“We are saddened to have to make this decision, but it’s one that was made with the long-term best interest of the athletics program in mind,” said director of athletics Dr. Camden Wood Selig. “No one wants to reduce opportunities for young men to compete and represent Old Dominion, but we are required to be responsible with departmental resources. Our decision became even more clear during this coronavirus crisis, which we know will have significant impact on future athletics budgets. This decision will better allow the remaining sports to compete at a national level.”
The above quotation explains why Old Dominion University cut its wrestling program. The decision was made in part after a six-month study of the athletics program was made by an outside consultant. According to ODU the report reviewed the situation in the national college sports scene, it identified current and future financial challenges, and it evaluated Title IX compliances. Thus ODU decided to cut a varsity sport and wrestling was chosen. It is estimated that the move, when fully implemented, will save about $1 million.
As a wrestling coach, old wrestler, and fan of the sport, I am angry by this move. Dr. Selig, the AD, states that the million saved “will better allow the remaining sports to compete at a national level.” When I read his words, I found the 2020 football schedule and saw that it mentioned, rather proudly, of the Monarchs hosting Wake Forest in its opening game and a bit later playing UVA at home, also. Wow! Right in there with some of the Big 5, which I think this move is about. It seems to me that too many schools dream of having programs such as LSU or Clemson. The lure of fame and money cloud the vision of alumni and coaches and administrators. Honestly, does Dr. Selig think that by cutting wrestling the field hockey team or golf teams will become national contenders. Or the football team. I doubt it.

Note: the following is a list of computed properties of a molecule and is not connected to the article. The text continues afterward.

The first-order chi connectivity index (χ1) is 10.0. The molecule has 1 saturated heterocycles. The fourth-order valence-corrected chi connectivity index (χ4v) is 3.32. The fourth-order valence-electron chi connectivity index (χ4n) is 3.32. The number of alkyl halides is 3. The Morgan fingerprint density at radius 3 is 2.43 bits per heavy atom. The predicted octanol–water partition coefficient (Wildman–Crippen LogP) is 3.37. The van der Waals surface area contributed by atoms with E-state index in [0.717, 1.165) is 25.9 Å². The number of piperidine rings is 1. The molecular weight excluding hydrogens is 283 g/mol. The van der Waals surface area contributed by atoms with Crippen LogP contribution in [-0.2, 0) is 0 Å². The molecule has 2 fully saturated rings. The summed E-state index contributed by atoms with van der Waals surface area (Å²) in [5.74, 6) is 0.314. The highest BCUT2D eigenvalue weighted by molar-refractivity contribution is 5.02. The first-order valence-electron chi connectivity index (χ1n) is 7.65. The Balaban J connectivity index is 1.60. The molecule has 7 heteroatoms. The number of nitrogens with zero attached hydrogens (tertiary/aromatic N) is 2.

For years I have heard the phrase “non-revenue sport” to describe any team that does not fill a stadium or arena, producing a profit. Yet I offer that any sport at any university college or high school produces a rich revenue because of the participation, sacrifice, team presence, and more for any athlete. That is revenue that cannot be computed but is valuable for the school and its students.
Also, the Title IX program was designed to help female athletic programs, not hinder or hurt male programs. But it seems that this has, at times, developed into the “tail wagging the dog.” No male program should be penalized to satisfy Title IX, but I fear it happens all too often.
ODU, like many institutions, face difficulties caused by COVID-19. However, they all should enrich programs, not slash and burn them. The cost of such thinking and action hurts more that the athletes of all those “non-revenue sports.”